River People is a powerful novel with unforgettable images. Set in Nebraska, it centers around seventeen-year-old Effie and eleven-year-old Bridget. In the late 1890’s, they must struggle to survive religious patriarchy and abuse at a time when women have few rights and society looks upon domestic abuse as a private, family matter. They are taken to a shanty to survive the harsh winter, while Effie’s husband, sixty-three-year-old Rev. Jackdaw, preaches in Omaha. They have almost no clothing, only the food they can beg or steal, and only a few housewares–once splattered with blood—which survived an Indian attack during the Great Sioux Uprising.
The story is told through the eyes of the girls as they try to survive Rev. Jackdaw and the tyrannical ideas he asserts from the Old Testament in an effort to control them. River People is full of the unexpected and often horrifying aspects of male dominance in a world not so long past.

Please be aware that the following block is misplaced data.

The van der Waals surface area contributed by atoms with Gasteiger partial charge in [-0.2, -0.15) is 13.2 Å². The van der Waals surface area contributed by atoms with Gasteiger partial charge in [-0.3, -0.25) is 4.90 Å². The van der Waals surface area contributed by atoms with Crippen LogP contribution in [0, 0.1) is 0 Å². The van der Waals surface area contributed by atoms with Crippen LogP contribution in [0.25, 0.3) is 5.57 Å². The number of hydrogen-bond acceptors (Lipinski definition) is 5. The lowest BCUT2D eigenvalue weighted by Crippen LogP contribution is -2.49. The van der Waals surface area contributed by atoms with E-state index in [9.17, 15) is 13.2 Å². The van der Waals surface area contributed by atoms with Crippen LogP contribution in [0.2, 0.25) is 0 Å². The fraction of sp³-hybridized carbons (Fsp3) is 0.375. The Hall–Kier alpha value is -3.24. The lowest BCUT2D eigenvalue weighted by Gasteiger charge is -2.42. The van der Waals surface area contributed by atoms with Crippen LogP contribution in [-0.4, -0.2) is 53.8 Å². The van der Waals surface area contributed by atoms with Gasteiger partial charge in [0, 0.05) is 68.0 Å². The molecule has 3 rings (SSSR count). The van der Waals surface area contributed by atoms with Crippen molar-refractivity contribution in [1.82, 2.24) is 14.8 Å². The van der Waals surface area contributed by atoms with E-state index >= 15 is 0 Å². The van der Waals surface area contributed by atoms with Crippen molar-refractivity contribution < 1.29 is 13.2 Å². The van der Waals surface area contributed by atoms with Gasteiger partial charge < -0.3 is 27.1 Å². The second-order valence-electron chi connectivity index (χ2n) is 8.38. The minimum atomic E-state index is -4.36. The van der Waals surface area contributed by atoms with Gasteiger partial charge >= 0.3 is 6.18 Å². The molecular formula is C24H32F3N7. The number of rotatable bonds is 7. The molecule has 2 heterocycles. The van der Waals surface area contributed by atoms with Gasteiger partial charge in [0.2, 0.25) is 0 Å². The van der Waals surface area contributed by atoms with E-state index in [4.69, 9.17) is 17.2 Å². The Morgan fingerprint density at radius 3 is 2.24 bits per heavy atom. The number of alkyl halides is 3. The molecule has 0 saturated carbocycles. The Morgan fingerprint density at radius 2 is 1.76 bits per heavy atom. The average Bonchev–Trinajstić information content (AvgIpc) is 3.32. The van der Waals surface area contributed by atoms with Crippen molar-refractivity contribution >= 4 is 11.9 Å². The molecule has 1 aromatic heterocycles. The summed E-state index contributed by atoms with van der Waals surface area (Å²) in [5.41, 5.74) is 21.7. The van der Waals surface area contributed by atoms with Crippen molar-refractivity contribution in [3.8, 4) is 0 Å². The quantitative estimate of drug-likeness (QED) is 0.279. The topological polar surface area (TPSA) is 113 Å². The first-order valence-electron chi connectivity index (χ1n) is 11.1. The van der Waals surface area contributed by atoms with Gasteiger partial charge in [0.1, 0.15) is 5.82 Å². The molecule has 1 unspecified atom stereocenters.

ISBN 978-1-945448-22-5 (Paperback)
6 x 9, — pages
Publication date: February 1, 2019
Margaret Lukas is a professor in UNO’s Creative Writing program. She received her BFA from UNO’s Writers Workshop in 2004. In 2007 Margaret received her MFA from Rainier Writing Workshop in Tacoma, Washington. She is a contributor to NEBRASKAland magazine and an editor for the quarterly literary journal, Fine Lines. Her writing also appears online and in the 2012 anthology, On Becoming, published by the University of Nebraska Press.
Margaret’s award-winning short story, “The Yellow Bird,” was made into a short film and premiered at the Cannes Film Festival. She is a recipient of a 2009 Nebraska Arts Council Individual Artist fellowship. Farthest House, (BQB Publishing, January 2014) is her first novel.